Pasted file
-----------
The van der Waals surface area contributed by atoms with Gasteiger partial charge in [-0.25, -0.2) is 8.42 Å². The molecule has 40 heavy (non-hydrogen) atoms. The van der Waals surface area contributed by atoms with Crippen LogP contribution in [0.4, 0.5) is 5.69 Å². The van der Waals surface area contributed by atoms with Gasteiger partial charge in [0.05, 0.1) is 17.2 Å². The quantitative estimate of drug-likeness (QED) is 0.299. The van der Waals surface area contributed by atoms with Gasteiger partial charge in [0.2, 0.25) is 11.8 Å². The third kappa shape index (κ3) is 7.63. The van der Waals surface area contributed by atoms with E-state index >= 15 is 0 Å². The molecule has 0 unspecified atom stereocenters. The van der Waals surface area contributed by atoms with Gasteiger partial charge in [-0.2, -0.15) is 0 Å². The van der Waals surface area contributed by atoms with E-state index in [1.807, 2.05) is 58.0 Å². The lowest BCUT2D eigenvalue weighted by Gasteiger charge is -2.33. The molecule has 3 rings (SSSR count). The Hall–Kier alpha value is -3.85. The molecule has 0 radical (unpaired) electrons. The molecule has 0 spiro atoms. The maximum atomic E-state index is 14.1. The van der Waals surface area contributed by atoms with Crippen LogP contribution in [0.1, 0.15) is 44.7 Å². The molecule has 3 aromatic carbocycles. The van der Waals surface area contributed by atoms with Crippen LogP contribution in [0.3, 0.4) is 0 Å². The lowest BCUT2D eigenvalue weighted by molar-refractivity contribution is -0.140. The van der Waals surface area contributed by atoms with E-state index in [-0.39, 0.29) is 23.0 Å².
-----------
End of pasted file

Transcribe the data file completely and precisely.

The van der Waals surface area contributed by atoms with Gasteiger partial charge in [-0.25, -0.2) is 8.42 Å². The molecule has 40 heavy (non-hydrogen) atoms. The van der Waals surface area contributed by atoms with Crippen LogP contribution in [0.4, 0.5) is 5.69 Å². The van der Waals surface area contributed by atoms with Gasteiger partial charge in [0.05, 0.1) is 17.2 Å². The quantitative estimate of drug-likeness (QED) is 0.299. The van der Waals surface area contributed by atoms with Gasteiger partial charge in [0.2, 0.25) is 11.8 Å². The third kappa shape index (κ3) is 7.63. The van der Waals surface area contributed by atoms with E-state index >= 15 is 0 Å². The molecule has 0 unspecified atom stereocenters. The van der Waals surface area contributed by atoms with Gasteiger partial charge in [-0.2, -0.15) is 0 Å². The van der Waals surface area contributed by atoms with E-state index in [1.807, 2.05) is 58.0 Å². The lowest BCUT2D eigenvalue weighted by Gasteiger charge is -2.33. The molecule has 3 rings (SSSR count). The Hall–Kier alpha value is -3.85. The molecule has 0 radical (unpaired) electrons. The molecule has 0 spiro atoms. The maximum atomic E-state index is 14.1. The van der Waals surface area contributed by atoms with Crippen LogP contribution in [0.1, 0.15) is 44.7 Å². The molecule has 3 aromatic carbocycles. The van der Waals surface area contributed by atoms with Crippen LogP contribution in [0.3, 0.4) is 0 Å². The lowest BCUT2D eigenvalue weighted by molar-refractivity contribution is -0.140. The van der Waals surface area contributed by atoms with E-state index in [-0.39, 0.29) is 23.0 Å².